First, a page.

The cylindrically shaped mechanical calculating machine of Johann Christoph Schuster (1759-1823) was built in the years 1820 to 1822 in Ansbach and is the last artifact of its kind from the pre-industrial era of mechanical calculating. Schuster learnt his trade from the clergyman and mechanical engineer Philipp Matthäus Hahn (1739-1790) from Württemberg. During his apprenticeship he not only learnt to build clocks and watches but also the cylindrically shaped mechanical calculating machines invented by Hahn. From 1786 onwards he worked independently, initially in Westheim in Franconia, later in Uffenheim and finally from 1797 onwards as court watchmaker in Ansbach.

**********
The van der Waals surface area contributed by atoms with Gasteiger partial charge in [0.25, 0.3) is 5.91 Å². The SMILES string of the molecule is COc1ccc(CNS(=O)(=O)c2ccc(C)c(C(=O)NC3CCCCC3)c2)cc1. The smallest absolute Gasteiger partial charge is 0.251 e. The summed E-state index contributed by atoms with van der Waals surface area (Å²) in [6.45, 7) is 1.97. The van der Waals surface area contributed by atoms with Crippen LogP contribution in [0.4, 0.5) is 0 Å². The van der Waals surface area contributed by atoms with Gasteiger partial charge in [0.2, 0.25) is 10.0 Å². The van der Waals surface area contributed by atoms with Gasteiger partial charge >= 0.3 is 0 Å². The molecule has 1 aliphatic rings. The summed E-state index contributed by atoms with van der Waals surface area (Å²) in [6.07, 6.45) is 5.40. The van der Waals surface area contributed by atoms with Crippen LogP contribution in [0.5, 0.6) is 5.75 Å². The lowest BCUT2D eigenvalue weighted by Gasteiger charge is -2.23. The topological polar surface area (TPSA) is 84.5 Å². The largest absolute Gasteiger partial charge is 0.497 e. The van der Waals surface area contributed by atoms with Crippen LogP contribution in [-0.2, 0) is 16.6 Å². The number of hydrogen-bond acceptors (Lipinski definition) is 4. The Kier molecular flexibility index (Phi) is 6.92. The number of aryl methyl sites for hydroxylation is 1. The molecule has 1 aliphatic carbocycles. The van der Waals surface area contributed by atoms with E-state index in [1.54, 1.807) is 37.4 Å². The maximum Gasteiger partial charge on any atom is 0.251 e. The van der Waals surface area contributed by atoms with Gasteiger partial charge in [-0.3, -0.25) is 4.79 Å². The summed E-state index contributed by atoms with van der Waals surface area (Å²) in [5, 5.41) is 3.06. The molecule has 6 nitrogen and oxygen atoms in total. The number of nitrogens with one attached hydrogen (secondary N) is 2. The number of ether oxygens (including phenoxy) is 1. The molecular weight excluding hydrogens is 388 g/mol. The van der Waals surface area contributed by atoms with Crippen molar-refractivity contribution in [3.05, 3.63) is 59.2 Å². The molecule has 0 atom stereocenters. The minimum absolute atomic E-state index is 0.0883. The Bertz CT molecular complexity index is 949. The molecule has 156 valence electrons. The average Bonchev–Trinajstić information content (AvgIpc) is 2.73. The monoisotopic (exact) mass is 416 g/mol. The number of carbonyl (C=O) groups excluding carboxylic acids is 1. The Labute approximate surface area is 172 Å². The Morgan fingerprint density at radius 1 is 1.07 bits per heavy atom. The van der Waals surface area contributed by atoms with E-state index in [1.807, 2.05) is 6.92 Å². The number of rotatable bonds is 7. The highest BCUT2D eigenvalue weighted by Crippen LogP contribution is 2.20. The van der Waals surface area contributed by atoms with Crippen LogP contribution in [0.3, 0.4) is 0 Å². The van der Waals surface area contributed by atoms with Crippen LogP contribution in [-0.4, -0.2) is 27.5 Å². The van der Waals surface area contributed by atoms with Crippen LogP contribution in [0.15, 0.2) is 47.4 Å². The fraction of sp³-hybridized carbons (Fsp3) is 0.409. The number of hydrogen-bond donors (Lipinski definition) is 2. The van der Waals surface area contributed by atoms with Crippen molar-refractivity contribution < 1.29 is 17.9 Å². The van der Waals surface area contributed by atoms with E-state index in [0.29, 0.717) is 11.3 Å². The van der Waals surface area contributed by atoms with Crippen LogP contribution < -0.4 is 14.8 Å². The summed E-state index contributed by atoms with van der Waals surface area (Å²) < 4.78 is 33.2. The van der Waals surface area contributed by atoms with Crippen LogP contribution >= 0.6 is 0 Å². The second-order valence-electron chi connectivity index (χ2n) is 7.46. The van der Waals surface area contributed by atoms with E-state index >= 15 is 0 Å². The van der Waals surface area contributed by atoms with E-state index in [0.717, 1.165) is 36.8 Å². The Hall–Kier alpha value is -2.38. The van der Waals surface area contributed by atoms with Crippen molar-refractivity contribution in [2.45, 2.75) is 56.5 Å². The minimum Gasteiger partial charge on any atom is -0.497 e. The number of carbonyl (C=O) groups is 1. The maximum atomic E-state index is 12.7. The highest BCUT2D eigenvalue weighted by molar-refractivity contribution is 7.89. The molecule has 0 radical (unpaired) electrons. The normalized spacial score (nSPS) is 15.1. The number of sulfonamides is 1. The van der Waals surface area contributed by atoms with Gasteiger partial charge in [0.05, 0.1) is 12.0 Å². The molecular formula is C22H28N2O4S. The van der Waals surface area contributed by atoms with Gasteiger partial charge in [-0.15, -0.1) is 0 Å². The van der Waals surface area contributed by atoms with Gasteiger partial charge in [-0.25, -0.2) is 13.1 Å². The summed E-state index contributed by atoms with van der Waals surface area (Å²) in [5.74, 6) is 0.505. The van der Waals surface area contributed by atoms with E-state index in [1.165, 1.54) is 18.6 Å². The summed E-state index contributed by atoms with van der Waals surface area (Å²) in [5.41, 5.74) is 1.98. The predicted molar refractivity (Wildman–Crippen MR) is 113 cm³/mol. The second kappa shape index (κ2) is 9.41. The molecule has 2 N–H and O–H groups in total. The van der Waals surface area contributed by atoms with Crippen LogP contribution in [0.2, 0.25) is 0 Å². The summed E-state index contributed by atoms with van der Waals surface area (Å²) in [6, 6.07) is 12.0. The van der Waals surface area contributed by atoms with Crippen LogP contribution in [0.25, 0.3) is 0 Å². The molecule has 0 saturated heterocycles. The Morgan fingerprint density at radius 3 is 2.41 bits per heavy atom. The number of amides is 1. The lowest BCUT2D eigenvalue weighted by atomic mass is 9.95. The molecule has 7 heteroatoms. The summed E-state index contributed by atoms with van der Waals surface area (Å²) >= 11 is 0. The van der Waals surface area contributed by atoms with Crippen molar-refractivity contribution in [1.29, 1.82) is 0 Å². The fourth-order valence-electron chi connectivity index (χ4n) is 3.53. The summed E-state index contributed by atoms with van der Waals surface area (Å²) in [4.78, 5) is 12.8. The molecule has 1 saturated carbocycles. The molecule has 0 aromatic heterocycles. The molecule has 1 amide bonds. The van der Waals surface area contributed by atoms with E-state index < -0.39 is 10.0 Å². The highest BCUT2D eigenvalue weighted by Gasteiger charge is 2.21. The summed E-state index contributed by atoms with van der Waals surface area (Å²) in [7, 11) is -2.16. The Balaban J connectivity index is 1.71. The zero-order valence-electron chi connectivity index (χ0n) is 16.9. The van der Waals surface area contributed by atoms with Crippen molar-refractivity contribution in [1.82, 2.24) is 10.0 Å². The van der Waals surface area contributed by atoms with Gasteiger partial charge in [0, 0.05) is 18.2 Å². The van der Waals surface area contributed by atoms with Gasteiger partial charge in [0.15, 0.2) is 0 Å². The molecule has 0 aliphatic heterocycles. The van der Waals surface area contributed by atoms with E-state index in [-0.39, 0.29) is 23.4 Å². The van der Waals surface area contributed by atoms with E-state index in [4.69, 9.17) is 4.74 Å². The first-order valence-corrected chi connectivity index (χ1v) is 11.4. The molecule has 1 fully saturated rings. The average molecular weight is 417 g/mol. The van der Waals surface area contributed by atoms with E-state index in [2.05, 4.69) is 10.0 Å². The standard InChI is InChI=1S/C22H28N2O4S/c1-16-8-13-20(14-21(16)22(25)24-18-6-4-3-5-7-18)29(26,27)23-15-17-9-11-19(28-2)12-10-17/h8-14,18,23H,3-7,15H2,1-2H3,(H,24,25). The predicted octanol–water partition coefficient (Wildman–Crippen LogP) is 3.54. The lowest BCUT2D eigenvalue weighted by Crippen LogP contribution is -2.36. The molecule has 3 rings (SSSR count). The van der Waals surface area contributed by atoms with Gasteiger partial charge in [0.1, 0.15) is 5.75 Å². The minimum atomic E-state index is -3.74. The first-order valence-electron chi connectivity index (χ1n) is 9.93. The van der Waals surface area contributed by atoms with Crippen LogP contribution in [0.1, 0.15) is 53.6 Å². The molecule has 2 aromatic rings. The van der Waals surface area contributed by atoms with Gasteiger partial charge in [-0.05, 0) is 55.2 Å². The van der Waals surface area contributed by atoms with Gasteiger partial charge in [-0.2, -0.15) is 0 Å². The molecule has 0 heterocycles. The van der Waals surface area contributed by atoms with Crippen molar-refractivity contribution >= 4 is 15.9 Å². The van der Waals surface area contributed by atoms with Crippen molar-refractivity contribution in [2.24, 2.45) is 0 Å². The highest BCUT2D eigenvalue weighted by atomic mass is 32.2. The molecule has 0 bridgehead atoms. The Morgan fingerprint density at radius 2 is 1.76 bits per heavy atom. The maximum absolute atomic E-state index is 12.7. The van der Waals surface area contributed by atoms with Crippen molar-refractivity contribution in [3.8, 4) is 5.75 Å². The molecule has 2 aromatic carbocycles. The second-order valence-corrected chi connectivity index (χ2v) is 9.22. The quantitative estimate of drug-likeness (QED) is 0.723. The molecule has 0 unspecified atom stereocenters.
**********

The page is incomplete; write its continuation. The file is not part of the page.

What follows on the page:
Schuster's oldest mechanical calculating machine dates from 1792 and was built in Uffenheim. It is hardly different from Hahn's machines. During the years 1805 to 1820 when Schuster was in Ansbach, he developed his own construction. Technically it was based on Hahn's ideas, but it featured more compact mechanical components and was more user-friendly. In the last years before his death Schuster built the machine depicted on the commemorative stamp. It was the third machine using his own construction.
In September 1999 the Arithmeum in Bonn was able to acquire this machine with the kind assistance of the Cultural Foundation of the German Federal States, the University of Bonn, the Alfried Krupp von Bohlen und Halbach Foundation, and the Representative of the German Government for Cultural and Media Affairs. As the Arithmeum attaches great importance to having its machines in good running order, the Schuster machine was completey restored over a period of six months before it was officially presented to the Arithmeum by the Federal Chancellor of Germany in March 2000.